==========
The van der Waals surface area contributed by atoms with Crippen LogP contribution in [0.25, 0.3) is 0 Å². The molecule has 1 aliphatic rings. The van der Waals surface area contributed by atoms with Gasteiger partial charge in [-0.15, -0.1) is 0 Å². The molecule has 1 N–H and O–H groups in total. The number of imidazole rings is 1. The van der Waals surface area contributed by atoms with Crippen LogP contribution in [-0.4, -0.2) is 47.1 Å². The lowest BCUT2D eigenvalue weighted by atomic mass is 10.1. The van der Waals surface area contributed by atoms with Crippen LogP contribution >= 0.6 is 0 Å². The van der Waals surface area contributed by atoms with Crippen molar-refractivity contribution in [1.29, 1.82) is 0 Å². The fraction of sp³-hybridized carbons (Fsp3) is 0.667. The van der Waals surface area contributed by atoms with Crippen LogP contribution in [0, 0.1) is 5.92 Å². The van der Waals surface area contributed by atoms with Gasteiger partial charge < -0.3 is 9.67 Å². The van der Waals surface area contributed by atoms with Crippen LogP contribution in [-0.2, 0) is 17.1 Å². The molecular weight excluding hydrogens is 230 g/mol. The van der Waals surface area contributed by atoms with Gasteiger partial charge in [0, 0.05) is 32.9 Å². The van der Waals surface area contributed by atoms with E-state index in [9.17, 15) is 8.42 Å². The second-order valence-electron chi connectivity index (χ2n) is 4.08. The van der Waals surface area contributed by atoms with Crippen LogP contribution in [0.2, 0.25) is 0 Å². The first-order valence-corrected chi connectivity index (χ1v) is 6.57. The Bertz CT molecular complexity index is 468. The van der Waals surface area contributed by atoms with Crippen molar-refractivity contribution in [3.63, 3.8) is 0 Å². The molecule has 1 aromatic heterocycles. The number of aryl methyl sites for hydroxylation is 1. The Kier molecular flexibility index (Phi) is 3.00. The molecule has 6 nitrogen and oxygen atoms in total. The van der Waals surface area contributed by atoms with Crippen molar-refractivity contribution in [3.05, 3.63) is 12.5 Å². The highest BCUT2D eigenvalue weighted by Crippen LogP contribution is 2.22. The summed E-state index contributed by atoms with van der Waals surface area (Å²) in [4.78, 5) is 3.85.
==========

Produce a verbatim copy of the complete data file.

The van der Waals surface area contributed by atoms with Crippen LogP contribution in [0.25, 0.3) is 0 Å². The molecule has 1 aliphatic rings. The van der Waals surface area contributed by atoms with Gasteiger partial charge in [-0.15, -0.1) is 0 Å². The molecule has 1 N–H and O–H groups in total. The number of imidazole rings is 1. The van der Waals surface area contributed by atoms with Crippen LogP contribution in [-0.4, -0.2) is 47.1 Å². The lowest BCUT2D eigenvalue weighted by atomic mass is 10.1. The van der Waals surface area contributed by atoms with Crippen LogP contribution >= 0.6 is 0 Å². The van der Waals surface area contributed by atoms with Crippen molar-refractivity contribution in [1.29, 1.82) is 0 Å². The fraction of sp³-hybridized carbons (Fsp3) is 0.667. The van der Waals surface area contributed by atoms with Crippen LogP contribution in [0, 0.1) is 5.92 Å². The van der Waals surface area contributed by atoms with Gasteiger partial charge < -0.3 is 9.67 Å². The van der Waals surface area contributed by atoms with Crippen LogP contribution in [-0.2, 0) is 17.1 Å². The molecular weight excluding hydrogens is 230 g/mol. The van der Waals surface area contributed by atoms with Gasteiger partial charge in [0, 0.05) is 32.9 Å². The van der Waals surface area contributed by atoms with E-state index in [9.17, 15) is 8.42 Å². The second-order valence-electron chi connectivity index (χ2n) is 4.08. The van der Waals surface area contributed by atoms with Crippen LogP contribution in [0.2, 0.25) is 0 Å². The first-order valence-corrected chi connectivity index (χ1v) is 6.57. The Bertz CT molecular complexity index is 468. The van der Waals surface area contributed by atoms with Crippen molar-refractivity contribution in [3.63, 3.8) is 0 Å². The molecule has 1 aromatic heterocycles. The number of aryl methyl sites for hydroxylation is 1. The Kier molecular flexibility index (Phi) is 3.00. The molecule has 6 nitrogen and oxygen atoms in total. The van der Waals surface area contributed by atoms with Crippen molar-refractivity contribution in [3.05, 3.63) is 12.5 Å². The highest BCUT2D eigenvalue weighted by Crippen LogP contribution is 2.22. The summed E-state index contributed by atoms with van der Waals surface area (Å²) in [4.78, 5) is 3.85.